Lately, I’m doing a lot of ghost writing for people who want to be known for their carefully reasoned opinions and pithy commentary. It’s the nature of the beast that I can’t talk about who these people are or what I’ve written for them. Op-Eds, mostly, because I have a lot of political clients these days. Letters to the editor, sometimes. Heartwarming essays expressing sentiment the “author” may or may not feel, but that needs to be spelled-out.
I enjoy ghosting. The people I’m working for are generally better-known than I am, and the publications involved are thrilled to get their submissions. I’ve been a writer for a long time, and thrilled is not anything anyone has ever been to see my work coming in over the transom. But when I ghost for, say, a member of Congress, the level of quality is often-as-not set by my own standards of professionalism, since the “author” cares mostly about getting published and the publisher cares mostly about having the “author” on his pages. There is an inverse correlation between how high the bar is and how famous the “author” is. There’s also something to be said for having to take no responsibility for the outcome of the work. If I make someone mad, they don’t get mad at me. They don’t even know I exist.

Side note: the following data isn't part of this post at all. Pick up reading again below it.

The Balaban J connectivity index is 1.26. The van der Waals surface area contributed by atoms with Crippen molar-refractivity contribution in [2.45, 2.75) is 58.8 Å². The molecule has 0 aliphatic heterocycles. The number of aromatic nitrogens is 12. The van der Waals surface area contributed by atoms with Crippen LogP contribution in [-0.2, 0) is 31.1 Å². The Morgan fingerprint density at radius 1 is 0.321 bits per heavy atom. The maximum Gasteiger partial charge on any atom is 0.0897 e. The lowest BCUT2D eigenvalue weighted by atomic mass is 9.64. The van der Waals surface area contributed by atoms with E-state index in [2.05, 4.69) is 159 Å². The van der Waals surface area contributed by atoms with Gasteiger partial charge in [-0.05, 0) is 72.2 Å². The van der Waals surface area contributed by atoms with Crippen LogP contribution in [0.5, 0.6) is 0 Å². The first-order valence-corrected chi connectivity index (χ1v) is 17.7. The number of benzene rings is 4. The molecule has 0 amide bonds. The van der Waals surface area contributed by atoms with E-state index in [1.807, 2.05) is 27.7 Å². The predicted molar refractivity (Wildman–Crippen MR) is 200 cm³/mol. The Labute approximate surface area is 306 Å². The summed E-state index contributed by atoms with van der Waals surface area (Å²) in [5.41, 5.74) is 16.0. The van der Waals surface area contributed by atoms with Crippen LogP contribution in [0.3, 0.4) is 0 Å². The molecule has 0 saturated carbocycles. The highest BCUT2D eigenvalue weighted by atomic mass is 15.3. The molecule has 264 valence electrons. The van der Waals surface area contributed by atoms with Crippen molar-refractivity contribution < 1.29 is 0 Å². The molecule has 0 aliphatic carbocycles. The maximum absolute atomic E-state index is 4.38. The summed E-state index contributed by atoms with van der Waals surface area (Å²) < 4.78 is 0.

Still, I can’t bring myself to go full-on hack, doing the minimal amount of work and cashing the check. This kind of writing is just too much fun to not take seriously.
The other day I had an interesting experience. Something I wrote made a little news. It got people talking, and next thing you know I’m watching cable television and there’s my client, on the air live expanding on his/her great insights, which were my insights with his/her name attached.
That’s the best outcome for the client: looking smart without putting in actual work. And in the case of this particular client, he/she is smart and could have written something equally insightful, but writing is not the highest and best use of his/her time.
I maybe would have liked to be on cable TV myself, but that’s the breaks.